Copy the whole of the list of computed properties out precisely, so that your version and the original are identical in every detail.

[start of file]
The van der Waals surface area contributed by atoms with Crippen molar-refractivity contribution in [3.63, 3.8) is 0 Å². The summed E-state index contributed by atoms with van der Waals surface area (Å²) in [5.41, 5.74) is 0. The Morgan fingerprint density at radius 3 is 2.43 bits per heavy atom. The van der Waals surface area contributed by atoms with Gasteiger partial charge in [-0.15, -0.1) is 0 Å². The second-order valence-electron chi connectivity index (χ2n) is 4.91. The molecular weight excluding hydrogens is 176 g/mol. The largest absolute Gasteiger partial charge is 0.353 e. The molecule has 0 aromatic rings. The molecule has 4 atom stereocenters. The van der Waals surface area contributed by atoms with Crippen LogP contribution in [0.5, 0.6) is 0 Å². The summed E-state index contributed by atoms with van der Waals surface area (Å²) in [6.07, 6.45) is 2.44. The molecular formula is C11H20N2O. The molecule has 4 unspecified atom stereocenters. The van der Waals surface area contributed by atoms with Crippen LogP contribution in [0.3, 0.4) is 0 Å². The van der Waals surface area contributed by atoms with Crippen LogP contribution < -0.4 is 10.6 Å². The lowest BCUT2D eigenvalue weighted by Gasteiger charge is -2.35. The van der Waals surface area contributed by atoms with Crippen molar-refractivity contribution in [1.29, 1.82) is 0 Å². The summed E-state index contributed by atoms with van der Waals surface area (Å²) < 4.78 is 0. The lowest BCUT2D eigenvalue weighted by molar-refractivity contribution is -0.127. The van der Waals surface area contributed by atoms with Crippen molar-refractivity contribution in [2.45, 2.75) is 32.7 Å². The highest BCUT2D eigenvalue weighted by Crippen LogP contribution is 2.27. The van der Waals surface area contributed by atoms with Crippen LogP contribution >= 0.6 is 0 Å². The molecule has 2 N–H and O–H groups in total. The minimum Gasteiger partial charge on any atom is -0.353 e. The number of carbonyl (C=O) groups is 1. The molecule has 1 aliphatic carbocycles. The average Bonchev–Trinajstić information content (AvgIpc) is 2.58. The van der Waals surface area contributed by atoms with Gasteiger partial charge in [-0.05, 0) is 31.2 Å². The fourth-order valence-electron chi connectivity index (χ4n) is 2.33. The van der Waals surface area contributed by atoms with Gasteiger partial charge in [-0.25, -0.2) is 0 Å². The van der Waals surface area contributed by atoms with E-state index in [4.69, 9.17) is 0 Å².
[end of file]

The van der Waals surface area contributed by atoms with Crippen molar-refractivity contribution in [3.63, 3.8) is 0 Å². The summed E-state index contributed by atoms with van der Waals surface area (Å²) in [5.41, 5.74) is 0. The Morgan fingerprint density at radius 3 is 2.43 bits per heavy atom. The van der Waals surface area contributed by atoms with Gasteiger partial charge in [-0.15, -0.1) is 0 Å². The second-order valence-electron chi connectivity index (χ2n) is 4.91. The molecular weight excluding hydrogens is 176 g/mol. The largest absolute Gasteiger partial charge is 0.353 e. The molecule has 0 aromatic rings. The molecule has 4 atom stereocenters. The van der Waals surface area contributed by atoms with Crippen LogP contribution in [0.5, 0.6) is 0 Å². The summed E-state index contributed by atoms with van der Waals surface area (Å²) in [6.07, 6.45) is 2.44. The molecular formula is C11H20N2O. The molecule has 4 unspecified atom stereocenters. The van der Waals surface area contributed by atoms with Crippen LogP contribution in [0.3, 0.4) is 0 Å². The van der Waals surface area contributed by atoms with Crippen LogP contribution < -0.4 is 10.6 Å². The lowest BCUT2D eigenvalue weighted by Gasteiger charge is -2.35. The van der Waals surface area contributed by atoms with Crippen molar-refractivity contribution in [1.29, 1.82) is 0 Å². The summed E-state index contributed by atoms with van der Waals surface area (Å²) < 4.78 is 0. The lowest BCUT2D eigenvalue weighted by molar-refractivity contribution is -0.127. The van der Waals surface area contributed by atoms with Crippen molar-refractivity contribution in [2.45, 2.75) is 32.7 Å². The highest BCUT2D eigenvalue weighted by Crippen LogP contribution is 2.27. The van der Waals surface area contributed by atoms with Crippen LogP contribution >= 0.6 is 0 Å². The molecule has 2 N–H and O–H groups in total. The minimum Gasteiger partial charge on any atom is -0.353 e. The number of carbonyl (C=O) groups is 1. The molecule has 1 aliphatic carbocycles. The average Bonchev–Trinajstić information content (AvgIpc) is 2.58. The van der Waals surface area contributed by atoms with Gasteiger partial charge in [-0.05, 0) is 31.2 Å². The fourth-order valence-electron chi connectivity index (χ4n) is 2.33. The van der Waals surface area contributed by atoms with Gasteiger partial charge in [-0.25, -0.2) is 0 Å². The van der Waals surface area contributed by atoms with E-state index in [4.69, 9.17) is 0 Å².